MS Good News Report: The Latest Research through October 2020

Research news with a positive angle.


Has an increased risk for MS in African Americans finally been explained?

It’s not great news to note that African Americans with European ancestors face an increased risk for MS. What’s great, however, is that research is finally drilling into factors like race to figure out why.

Two genetic variants which regulate the immune system were found, in a recent study funded by the National MS Society (NMSS), to combine with other genetic and environmental factors to explain “what is often a worse clinical experience of MS in African Americans.”1

African Americans with MS, according to the report, are more likely to experience relapses, require mobility assistance, and face greater disability than compared to Caucasians with MS.

It’s encouraging, if overdue, to finally see MS researchers place a more prominent focus on the interests of people of color. For more insights into the recent NMSS Black MS Experience Summit, visit their virtual event.2


Instead of an MS walk, how about an MS pumpkin walk?

We all come to expect the annual spring MS walks nationwide, but how many of us have considered how October might also be a fine time to promote MS awareness?

It makes sense if you incorporate jack o’ lanterns, which by their very orange nature, can be good symbols for fighting MS. The jack o’ lantern historically is carved and illuminated by a candle ward off the devil; why not create a field of jack o’ lanterns to ward off the evil MS monster—and raise both research funds and awareness?

This is exactly what Amy Reuschling did in Bethel Park, PA. It’s no secret why they call her the “pumpkin queen.” She (with some help) hand carves hundreds of pumpkins to display in her front yard to help raise money to fund MS research. After 20 years of living with the disease herself, she started doing this in 2015 and has since collected more than $15,000.3


NMSS releases stem cell transplant recommendations

According to a report in JAMA Neurology, the NMSS “believes that AHSCT may be a useful treatment option for people with relapsing multiple sclerosis who demonstrate substantial breakthrough disease activity (i.e., new inflammatory central nervous system lesions and/or clinical relapses) despite treatment with high-efficacy disease-modifying therapy or have contraindications to high-efficacy disease-modifying therapies.”4

AHSCT stands forautologous hematopoietic stem cell transplant.

The organization suggests the best candidates for AHSCT are:

  • Under age 50
  • Living with MS for less than 10 years

Research and clinical trials

Research continues to demonstrate AHSCT works for people with RRMS, and previous procedural safety concerns continue to be addressed.

Ideal protocols for delivering AHSCT are still a subject for research. Larger randomized clinical trials must still take place to prove out its advantages over other DMTs, but efforts are proactive: a current trial, the BEAT-MS study, is underway for this purpose.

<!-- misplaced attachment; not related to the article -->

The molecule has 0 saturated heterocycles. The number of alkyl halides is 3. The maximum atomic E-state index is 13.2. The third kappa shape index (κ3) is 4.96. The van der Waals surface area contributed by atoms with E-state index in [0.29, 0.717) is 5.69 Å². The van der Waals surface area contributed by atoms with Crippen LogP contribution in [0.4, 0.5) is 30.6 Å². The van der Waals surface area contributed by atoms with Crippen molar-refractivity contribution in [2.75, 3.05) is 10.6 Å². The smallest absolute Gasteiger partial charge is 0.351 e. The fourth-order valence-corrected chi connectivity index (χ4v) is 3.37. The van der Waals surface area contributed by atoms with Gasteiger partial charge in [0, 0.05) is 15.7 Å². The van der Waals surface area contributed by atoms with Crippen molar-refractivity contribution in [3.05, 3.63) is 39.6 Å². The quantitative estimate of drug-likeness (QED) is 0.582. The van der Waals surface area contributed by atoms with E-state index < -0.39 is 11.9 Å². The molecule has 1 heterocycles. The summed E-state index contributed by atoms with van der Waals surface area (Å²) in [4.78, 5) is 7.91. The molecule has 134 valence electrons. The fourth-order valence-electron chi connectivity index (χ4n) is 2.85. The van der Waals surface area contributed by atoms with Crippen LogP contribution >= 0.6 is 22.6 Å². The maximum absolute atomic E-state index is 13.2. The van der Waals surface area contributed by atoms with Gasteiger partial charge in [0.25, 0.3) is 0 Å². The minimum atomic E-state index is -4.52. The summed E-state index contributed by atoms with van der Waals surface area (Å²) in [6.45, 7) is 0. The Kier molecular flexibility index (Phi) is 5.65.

In the meantime, the NMSS cautions that AHSCT should only be performed by providers with substantial experience and expertise.


Dieting by telemedicine approach works, according to a new study

Delivering dietary advice by way of a telemedicine coach (using a phone and email for check-ins) has been shown in an NMSS-funded pilot study to be effective in addressing proactive changes in eating habits from the convenience of one’s own home.5

The goal of this small study (20 participants) wasn’t to test a specific diet, but to ensure the feasibility of a telemedicine program for supporting those with MS seeking to improve dietary habits. There’s no specific single diet recommended to improve MS symptoms or disease progression. However, a healthy diet is generally considered a “best practice” for individuals with MS.

What type of diet was tested?

The diet chosen in the study was a low-glycemic regimen focusing on foods that minimize spikes in blood sugar. It lasted 12 weeks and participants received meal planning and goal setting worksheets by email. A so-called “telecoach” (healthcare professional) called participants weekly. Ninety percent of participants in the study completed the diet and follow-up measures.

Larger, longer studies in the future should take place to validate these findings, according to the authors.


MS drug research updates, in brief

Lots of news this month regarding disease modifying and other drug therapies:6-10

  • October 2: Tecfidera (dimethyl fumarate) found to inhibit viral growth in the body—in a test tube, anyway
  • October 20: New drug supports the control of inflammatory molecules in mouse models, halting disease progression
  • October 22: Fusion of a key immune system protein to a blood protein shown to prevent destructive immune system cells from infiltrating the central nervous system
  • October 28:Children with MS may experience less disease activity while taking newer disease-modifying therapies (DMTs)
  • October 30: Natalizumab beats out fingolimod in an RRMS head-to-head comparison

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